‘Superfreak’ and Vikings

The Randy Moss era in Min-nesota is complete; time for the reign of Napoleon to start.

Randy Moss is packing his bags, 90 career touchdowns and 9,000-plus receiving yards for a future in sunny Oakland, Calif. Although Moss takes the skills that earned him the nickname “Superfreak” with him, there is no reason to panic. In fact, there is reason for Vikings fans everywhere to get excited for the 2005-06 NFL season.

A trade reported Wednesday sent Moss to the Oakland Raiders in exchange for the seventh overall pick in the April draft, along with linebacker Napoleon Harris and an additional late-round pick. Fox Sports broadcaster Joe Buck and other Moss critics can say all they want about Randy’s antics on and off the field. Moss is a supercharged offensive weapon in an elite class of active NFL wide receivers such as Terrell Owens and Marvin Harrison. A 7-year veteran, Moss is nearing the 10,000-yard mark for career receiving yards, averaging well over 1,000 yards per season.

If you think the Vikings were robbed in the trade, you might have reason to believe so, as Harris only had 60 tackles as a Raider last season. But if Harris wore purple and gold last season, he would have ranked second among Vikings linebackers, which is a hard-to-swallow upgrade for a shipwrecked Vikings defense. Also Harris showcased his potential in 2003, totaling 109 tackles and forcing three fumbles as only a second-year player. Harris will join E.J. Henderson and Chris Claiborne to form a slightly above average linebacker package. Dontarrious Thomas showed promise last season as a rookie and should be a contributor in 2005 as well.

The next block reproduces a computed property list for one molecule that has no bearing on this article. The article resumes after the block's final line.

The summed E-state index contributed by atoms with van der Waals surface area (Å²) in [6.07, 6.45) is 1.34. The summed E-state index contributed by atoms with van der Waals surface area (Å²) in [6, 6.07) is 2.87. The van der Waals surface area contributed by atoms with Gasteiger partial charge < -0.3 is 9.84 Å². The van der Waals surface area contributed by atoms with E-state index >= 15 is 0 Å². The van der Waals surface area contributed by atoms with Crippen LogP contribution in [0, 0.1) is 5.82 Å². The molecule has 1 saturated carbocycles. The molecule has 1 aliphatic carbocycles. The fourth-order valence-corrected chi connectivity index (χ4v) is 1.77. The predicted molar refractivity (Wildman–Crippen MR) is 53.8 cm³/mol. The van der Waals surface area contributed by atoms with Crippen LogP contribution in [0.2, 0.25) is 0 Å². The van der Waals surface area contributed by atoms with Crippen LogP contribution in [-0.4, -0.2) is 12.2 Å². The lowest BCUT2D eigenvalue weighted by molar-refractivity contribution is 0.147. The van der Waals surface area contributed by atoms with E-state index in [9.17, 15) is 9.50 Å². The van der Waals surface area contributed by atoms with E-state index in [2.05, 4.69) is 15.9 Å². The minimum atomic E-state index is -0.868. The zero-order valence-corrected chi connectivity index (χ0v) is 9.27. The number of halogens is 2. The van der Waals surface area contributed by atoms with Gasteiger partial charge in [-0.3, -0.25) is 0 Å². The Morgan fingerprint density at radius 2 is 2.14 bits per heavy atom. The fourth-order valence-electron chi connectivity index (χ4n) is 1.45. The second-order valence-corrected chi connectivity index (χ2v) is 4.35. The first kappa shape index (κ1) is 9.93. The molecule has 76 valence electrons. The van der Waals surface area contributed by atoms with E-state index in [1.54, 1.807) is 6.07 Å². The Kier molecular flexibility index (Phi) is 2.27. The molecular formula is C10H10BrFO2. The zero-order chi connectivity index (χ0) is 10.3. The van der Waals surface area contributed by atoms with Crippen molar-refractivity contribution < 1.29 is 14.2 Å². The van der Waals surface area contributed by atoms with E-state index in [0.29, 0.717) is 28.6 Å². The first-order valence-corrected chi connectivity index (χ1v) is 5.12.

Vikings fans might find it hard to believe, but the remainder of the receiving corps is strong enough for Daunte Culpepper and company to blow up the scoreboard week after week. Nate Burleson broke out in 2004 with 1006 yards, and Minnesota running backs chipped in 105 catches for 1072 yards.

Minnesota could use the pick acquired from Oakland to bring in another talented receiver such as Mike Williams, or could continue to build a defense behind the talented young line anchored by Kevin Williams and Kenechi Udeze. The latter is the wiser move, as the Vikings have a greater need to upgrade their defense, and plenty of good receivers will be available in late rounds. Remember, Burleson was a third-round pick and Marcus Robinson was a fourth-round pick in 1997 for the Chicago Bears.

The secondary is where the Vikings defense has their issue. The Viking’s top cornerback Antoine Winfield missed three games last year and wasn’t 100 percent healthy in some of the games he did play. Winfield and at 5 feet 9 inches and 180 pounds, he lacks the size and strength to match up with many of the top receivers around the league. At 6 feet 1 inch and 202 pounds, Antrel Rolle of Miami is a logical pick for the Vikings. A bigger, stronger corner, Rolle can match up better with taller receivers and step up to defend the run. If Rolle has any downside, it is his tendency to overpursue and give up big plays.

The Vikings have a number of options to consider this off-season and have the potential to return this fall with a new and improved defense. There will be pressure on the front office to draft or sign playmakers on the offensive side of the ball, but the focus must remain on defense. So embrace Harris with open arms and open minds, and maintain a positive outlook on the upcoming season, because another Napoleon once said, “He who fears being conquered is sure of defeat.”

Mike Durkin welcomes comments at [email protected]